Wisconsin Governor Scott Walker, who rose to national prominence by reforming public-employee labor law in his state, gave a major policy speech on labor relations in Las Vegas yesterday. In a wide-ranging call for reform to public and private employment law, Walker endorsed key provisions of the Employee Rights Act (ERA) and called for Congress to pass the bill “immediately.”
Our Executive Director explains some of the potential benefits the ERA could offer supporters like Gov. Walker in a Washington Examiner op-ed today. He writes:
In other words, the ERA is pretty uncontroversial stuff. For these reasons, it has enormously broad-based appeal. The eight measures poll near 80 percent approval from the American public, and are equally supported by union and non-union households. […]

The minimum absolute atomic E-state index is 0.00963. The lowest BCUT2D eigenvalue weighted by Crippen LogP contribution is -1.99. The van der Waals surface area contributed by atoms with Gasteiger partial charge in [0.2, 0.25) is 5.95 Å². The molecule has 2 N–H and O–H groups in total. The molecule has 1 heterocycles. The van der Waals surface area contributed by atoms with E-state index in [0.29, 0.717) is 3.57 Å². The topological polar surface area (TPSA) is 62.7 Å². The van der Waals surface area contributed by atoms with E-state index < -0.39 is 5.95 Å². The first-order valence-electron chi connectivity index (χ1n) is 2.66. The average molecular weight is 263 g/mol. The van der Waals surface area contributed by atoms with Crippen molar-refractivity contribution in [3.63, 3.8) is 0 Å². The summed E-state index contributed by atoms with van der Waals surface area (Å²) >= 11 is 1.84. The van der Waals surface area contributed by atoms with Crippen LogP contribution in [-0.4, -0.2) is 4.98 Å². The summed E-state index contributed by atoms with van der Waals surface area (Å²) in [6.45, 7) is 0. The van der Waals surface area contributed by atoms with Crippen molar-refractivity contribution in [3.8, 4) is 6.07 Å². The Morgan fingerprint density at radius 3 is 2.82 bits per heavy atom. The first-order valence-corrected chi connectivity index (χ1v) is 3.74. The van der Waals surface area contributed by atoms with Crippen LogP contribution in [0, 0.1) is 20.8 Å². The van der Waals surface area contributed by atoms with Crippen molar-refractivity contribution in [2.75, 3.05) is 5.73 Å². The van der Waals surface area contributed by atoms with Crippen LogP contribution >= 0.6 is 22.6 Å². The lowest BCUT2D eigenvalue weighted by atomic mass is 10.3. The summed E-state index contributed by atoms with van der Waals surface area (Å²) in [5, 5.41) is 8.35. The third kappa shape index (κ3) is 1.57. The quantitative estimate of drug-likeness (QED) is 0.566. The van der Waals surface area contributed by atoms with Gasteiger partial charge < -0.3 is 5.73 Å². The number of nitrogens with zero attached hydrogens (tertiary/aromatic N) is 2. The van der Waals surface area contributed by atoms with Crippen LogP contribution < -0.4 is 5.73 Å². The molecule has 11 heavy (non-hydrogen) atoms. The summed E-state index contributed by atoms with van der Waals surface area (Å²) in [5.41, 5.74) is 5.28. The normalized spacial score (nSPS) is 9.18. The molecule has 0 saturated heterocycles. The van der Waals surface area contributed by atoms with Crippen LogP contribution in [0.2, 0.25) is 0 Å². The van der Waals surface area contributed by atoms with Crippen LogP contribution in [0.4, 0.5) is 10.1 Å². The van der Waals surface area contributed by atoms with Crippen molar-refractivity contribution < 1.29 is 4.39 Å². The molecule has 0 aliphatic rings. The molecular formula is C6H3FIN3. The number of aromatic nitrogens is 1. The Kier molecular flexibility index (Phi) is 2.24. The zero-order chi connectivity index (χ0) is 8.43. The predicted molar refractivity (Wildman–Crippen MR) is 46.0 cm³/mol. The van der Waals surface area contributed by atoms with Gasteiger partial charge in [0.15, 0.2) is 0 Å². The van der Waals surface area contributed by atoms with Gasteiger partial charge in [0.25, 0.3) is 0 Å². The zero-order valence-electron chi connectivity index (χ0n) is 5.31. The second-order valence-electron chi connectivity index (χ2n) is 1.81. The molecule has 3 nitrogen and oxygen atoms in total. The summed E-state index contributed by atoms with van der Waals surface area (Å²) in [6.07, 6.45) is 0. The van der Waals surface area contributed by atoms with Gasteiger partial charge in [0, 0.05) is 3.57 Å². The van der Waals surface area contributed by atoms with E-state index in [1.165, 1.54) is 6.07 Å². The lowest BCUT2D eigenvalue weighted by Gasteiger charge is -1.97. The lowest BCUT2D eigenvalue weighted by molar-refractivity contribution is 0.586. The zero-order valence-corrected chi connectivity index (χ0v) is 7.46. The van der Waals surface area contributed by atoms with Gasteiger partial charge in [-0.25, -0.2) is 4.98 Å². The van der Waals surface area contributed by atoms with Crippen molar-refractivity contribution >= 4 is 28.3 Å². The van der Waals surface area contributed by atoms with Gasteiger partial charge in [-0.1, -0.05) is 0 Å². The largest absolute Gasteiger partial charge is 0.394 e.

That’s not to say that Big Labor and its sycophants are not without a response to the ERA. They claim it is an attack on the unions that “brought you the weekend” or “the eight hour workday.” But even conceding such vacuous responses, the ERA does not attack collective bargaining or mandatory dues in union shops. It doesn’t attack pensions, wages or benefits. Or the weekend.
The broad support for ERA’s package of reforms that would amount to the broadest reform to American labor law since 1947 is perhaps the bill’s greatest strength. With employees across America dealing with union abuses ranging from surprise “card check” organizing campaigns to intimidation of union dissidents, the ERA could not be more necessary. We echo Governor Walker’s call to Congress to immediately act on the ERA, and hope that more prominent public figures take stands in its favor.